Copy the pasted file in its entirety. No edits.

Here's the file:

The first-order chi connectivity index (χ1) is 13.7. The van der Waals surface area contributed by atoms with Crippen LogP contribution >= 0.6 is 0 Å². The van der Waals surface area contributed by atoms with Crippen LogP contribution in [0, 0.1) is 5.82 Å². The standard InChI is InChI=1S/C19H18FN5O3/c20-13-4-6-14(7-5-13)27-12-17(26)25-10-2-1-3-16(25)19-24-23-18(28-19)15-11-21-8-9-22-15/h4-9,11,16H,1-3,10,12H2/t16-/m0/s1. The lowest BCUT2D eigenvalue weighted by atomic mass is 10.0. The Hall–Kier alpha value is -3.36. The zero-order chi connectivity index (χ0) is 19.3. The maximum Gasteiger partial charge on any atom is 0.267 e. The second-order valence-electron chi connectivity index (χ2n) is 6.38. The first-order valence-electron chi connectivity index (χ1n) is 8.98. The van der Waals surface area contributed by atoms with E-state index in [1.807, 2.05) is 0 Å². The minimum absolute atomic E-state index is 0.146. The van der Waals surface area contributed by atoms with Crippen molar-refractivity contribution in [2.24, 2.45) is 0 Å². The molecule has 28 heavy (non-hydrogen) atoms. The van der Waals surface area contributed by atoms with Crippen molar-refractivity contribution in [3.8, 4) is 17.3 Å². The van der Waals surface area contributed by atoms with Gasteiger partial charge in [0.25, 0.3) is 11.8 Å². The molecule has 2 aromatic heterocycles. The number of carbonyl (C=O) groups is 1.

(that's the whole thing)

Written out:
The first-order chi connectivity index (χ1) is 13.7. The van der Waals surface area contributed by atoms with Crippen LogP contribution >= 0.6 is 0 Å². The van der Waals surface area contributed by atoms with Crippen LogP contribution in [0, 0.1) is 5.82 Å². The standard InChI is InChI=1S/C19H18FN5O3/c20-13-4-6-14(7-5-13)27-12-17(26)25-10-2-1-3-16(25)19-24-23-18(28-19)15-11-21-8-9-22-15/h4-9,11,16H,1-3,10,12H2/t16-/m0/s1. The lowest BCUT2D eigenvalue weighted by atomic mass is 10.0. The Hall–Kier alpha value is -3.36. The zero-order chi connectivity index (χ0) is 19.3. The maximum Gasteiger partial charge on any atom is 0.267 e. The second-order valence-electron chi connectivity index (χ2n) is 6.38. The first-order valence-electron chi connectivity index (χ1n) is 8.98. The van der Waals surface area contributed by atoms with E-state index in [1.807, 2.05) is 0 Å². The minimum absolute atomic E-state index is 0.146. The van der Waals surface area contributed by atoms with Crippen molar-refractivity contribution in [2.24, 2.45) is 0 Å². The molecule has 28 heavy (non-hydrogen) atoms. The van der Waals surface area contributed by atoms with Crippen molar-refractivity contribution in [3.8, 4) is 17.3 Å². The van der Waals surface area contributed by atoms with Gasteiger partial charge in [0.25, 0.3) is 11.8 Å². The molecule has 2 aromatic heterocycles. The number of carbonyl (C=O) groups is 1.